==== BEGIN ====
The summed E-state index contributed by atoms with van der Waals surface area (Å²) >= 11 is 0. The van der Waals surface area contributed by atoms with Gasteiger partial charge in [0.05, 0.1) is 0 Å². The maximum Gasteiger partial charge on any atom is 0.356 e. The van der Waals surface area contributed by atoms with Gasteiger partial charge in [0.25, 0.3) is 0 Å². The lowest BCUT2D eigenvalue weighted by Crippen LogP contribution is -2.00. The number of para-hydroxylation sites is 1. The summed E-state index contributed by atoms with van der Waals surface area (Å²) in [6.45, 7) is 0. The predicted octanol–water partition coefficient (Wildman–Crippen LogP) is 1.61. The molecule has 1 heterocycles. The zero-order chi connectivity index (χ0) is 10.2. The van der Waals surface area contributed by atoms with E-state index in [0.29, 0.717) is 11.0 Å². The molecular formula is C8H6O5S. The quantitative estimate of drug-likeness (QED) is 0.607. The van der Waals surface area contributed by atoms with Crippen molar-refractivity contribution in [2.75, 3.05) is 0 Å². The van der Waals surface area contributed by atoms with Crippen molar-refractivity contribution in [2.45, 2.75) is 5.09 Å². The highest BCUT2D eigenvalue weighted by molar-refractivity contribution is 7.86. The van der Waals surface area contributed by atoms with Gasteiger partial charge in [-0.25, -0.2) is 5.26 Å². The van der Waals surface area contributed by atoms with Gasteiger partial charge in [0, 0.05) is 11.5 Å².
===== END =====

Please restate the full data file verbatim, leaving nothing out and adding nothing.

The summed E-state index contributed by atoms with van der Waals surface area (Å²) >= 11 is 0. The van der Waals surface area contributed by atoms with Gasteiger partial charge in [0.05, 0.1) is 0 Å². The maximum Gasteiger partial charge on any atom is 0.356 e. The van der Waals surface area contributed by atoms with Gasteiger partial charge in [0.25, 0.3) is 0 Å². The lowest BCUT2D eigenvalue weighted by Crippen LogP contribution is -2.00. The number of para-hydroxylation sites is 1. The summed E-state index contributed by atoms with van der Waals surface area (Å²) in [6.45, 7) is 0. The predicted octanol–water partition coefficient (Wildman–Crippen LogP) is 1.61. The molecule has 1 heterocycles. The zero-order chi connectivity index (χ0) is 10.2. The van der Waals surface area contributed by atoms with E-state index in [0.29, 0.717) is 11.0 Å². The molecular formula is C8H6O5S. The quantitative estimate of drug-likeness (QED) is 0.607. The van der Waals surface area contributed by atoms with Crippen molar-refractivity contribution in [2.75, 3.05) is 0 Å². The van der Waals surface area contributed by atoms with Crippen molar-refractivity contribution in [2.45, 2.75) is 5.09 Å². The highest BCUT2D eigenvalue weighted by molar-refractivity contribution is 7.86. The van der Waals surface area contributed by atoms with Gasteiger partial charge in [-0.25, -0.2) is 5.26 Å². The van der Waals surface area contributed by atoms with Gasteiger partial charge in [0, 0.05) is 11.5 Å².